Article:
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earlychurch

It’s always exciting to find artifacts and documents relating to the First and Second Century Christian church. We get a better understanding of what it was like to be a disciple of Jesus Christ in the first three or four generations.

But there is something I hope we never find – a very specific liturgy. By that I mean a detailed order of worship (in other words, a record of what they did as they were gathered together to worship, including how long everything took).

Yes, it would be interesting to find such a document. It might even be informative. But, most likely, I think it would be dangerous. We would be strongly tempted to copy it and make it the iron-clad pattern for all of our worship services from that point forward. We might even assume we had found a Divinely-inspired order of worship.

But there is no Divinely-inspired order of worship available to us. The Bible (God’s inspired and authoritative Word) doesn’t provide one. Yes, there are elements of every worship service that are mentioned in Scripture – singing, prayer, giving, and the preaching of the Word, but there isn’t too much beyond that. If a liturgy was found, we wouldn’t have any way of knowing whether or not it was even their normal order. It could have been a special service. We simply don’t know, which is the point.

The absence of an established order of worship gives us flexibility. Worship services may vary from time to time and place to place, but the essential elements as well as the obligation to gather with other believers (Heb. 10:24-25) to worship God remains constant.  In this case, diversity can be a good thing.

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Sermon in a Sentence

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This morning I had the privilege of hearing Pastor Rick Elzinga preach on Psalm 95. Here is a summary of his sermon in one sentence: Our worship should be joyful, thankful, centered on God, which results in a softened heart that believes and obeys God.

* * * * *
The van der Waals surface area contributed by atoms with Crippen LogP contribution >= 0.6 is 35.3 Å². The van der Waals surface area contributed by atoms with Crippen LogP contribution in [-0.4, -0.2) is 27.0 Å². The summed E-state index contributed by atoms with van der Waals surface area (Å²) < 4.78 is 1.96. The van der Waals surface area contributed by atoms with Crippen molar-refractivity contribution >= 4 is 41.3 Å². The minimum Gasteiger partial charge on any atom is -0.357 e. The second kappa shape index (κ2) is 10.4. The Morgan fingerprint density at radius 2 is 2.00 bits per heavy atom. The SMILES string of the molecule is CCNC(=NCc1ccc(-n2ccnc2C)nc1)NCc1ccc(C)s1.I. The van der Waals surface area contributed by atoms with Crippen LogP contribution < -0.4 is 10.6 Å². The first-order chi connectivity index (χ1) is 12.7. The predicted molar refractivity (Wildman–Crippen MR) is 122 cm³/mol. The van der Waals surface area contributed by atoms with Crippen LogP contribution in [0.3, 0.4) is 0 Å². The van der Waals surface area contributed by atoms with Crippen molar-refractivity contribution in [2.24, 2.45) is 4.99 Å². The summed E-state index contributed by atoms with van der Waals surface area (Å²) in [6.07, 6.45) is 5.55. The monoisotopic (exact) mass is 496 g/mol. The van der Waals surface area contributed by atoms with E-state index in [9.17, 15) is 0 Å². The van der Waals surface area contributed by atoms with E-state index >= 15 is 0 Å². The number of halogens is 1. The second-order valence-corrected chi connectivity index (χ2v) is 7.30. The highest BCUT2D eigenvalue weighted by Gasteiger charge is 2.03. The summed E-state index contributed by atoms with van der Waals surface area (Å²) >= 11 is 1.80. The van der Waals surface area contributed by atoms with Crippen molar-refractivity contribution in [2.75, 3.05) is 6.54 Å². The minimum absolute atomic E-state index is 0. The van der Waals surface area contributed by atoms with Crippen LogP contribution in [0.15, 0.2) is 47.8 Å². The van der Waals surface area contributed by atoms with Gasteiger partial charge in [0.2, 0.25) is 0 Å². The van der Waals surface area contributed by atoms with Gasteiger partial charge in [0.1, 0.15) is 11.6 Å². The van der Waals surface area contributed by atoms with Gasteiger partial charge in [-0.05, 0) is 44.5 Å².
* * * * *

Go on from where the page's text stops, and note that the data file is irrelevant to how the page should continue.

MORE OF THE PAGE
What is the Gospel?

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Burk Parsons, Senior Pastor of St. Andrews Chapel and a Teaching Fellow at Ligonier Ministries, wrote this about the gospel:

The nineteenth-century Princeton theologian Charles Hodge said, “The gospel is so simple that small children can understand it, and it is so profound that studies by the wisest theologians will never exhaust its riches.” The gospel is absolutely fundamental to everything we believe, and it is at the very core of who we are as Christians. However, many professing Christians struggle to answer the simple question: What is the gospel? When I teach, I am astounded by how many of my students are unable to provide a biblically accurate explanation of what the gospel is, and, what’s more, what the gospel is not. If we don’t know what the gospel is, we are of all people the most to be pitied. For, if we can’t explain the gospel, then we can’t proclaim the gospel in evangelism so that sinners might be saved, and we in fact may not be saved ourselves. In our day, there are countless counterfeit gospels, both inside and outside the church. Much of what is on Christian television and on the shelves of Christian bookstores completely obscures the gospel, thereby making it another gospel, which is no gospel at all. Since Satan cannot destroy the gospel, as J.C. Ryle wrote, “he has too often neutralized its usefulness by addition, subtraction, or substitution.” It is vital we understand that just because a preacher talks about Jesus, the cross, and heaven, that does not mean he is preaching the gospel. And just because there is a church building on every corner does not mean the gospel is preached on every corner.